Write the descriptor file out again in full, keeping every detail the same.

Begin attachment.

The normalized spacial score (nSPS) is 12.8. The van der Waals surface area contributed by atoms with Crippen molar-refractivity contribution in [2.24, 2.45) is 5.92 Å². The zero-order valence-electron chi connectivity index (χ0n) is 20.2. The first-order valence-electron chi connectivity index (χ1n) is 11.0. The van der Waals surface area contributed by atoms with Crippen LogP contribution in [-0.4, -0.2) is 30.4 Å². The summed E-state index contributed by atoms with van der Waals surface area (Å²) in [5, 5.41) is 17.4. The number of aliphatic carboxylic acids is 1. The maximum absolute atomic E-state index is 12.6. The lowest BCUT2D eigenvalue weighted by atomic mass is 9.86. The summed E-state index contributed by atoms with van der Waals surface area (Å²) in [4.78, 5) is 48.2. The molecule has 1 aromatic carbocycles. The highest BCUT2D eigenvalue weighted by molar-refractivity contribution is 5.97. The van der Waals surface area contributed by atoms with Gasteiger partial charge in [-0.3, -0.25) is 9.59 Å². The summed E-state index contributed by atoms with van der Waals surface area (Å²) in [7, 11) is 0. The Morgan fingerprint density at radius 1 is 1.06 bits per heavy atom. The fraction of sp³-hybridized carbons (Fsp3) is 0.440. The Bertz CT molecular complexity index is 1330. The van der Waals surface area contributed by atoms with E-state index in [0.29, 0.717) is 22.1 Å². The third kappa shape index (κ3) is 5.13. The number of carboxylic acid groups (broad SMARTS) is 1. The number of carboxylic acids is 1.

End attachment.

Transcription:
The normalized spacial score (nSPS) is 12.8. The van der Waals surface area contributed by atoms with Crippen molar-refractivity contribution in [2.24, 2.45) is 5.92 Å². The zero-order valence-electron chi connectivity index (χ0n) is 20.2. The first-order valence-electron chi connectivity index (χ1n) is 11.0. The van der Waals surface area contributed by atoms with Crippen LogP contribution in [-0.4, -0.2) is 30.4 Å². The summed E-state index contributed by atoms with van der Waals surface area (Å²) in [5, 5.41) is 17.4. The number of aliphatic carboxylic acids is 1. The maximum absolute atomic E-state index is 12.6. The lowest BCUT2D eigenvalue weighted by atomic mass is 9.86. The summed E-state index contributed by atoms with van der Waals surface area (Å²) in [4.78, 5) is 48.2. The molecule has 1 aromatic carbocycles. The highest BCUT2D eigenvalue weighted by molar-refractivity contribution is 5.97. The van der Waals surface area contributed by atoms with Gasteiger partial charge in [-0.3, -0.25) is 9.59 Å². The summed E-state index contributed by atoms with van der Waals surface area (Å²) in [7, 11) is 0. The Morgan fingerprint density at radius 1 is 1.06 bits per heavy atom. The fraction of sp³-hybridized carbons (Fsp3) is 0.440. The Bertz CT molecular complexity index is 1330. The van der Waals surface area contributed by atoms with E-state index in [0.29, 0.717) is 22.1 Å². The third kappa shape index (κ3) is 5.13. The number of carboxylic acid groups (broad SMARTS) is 1. The number of carboxylic acids is 1.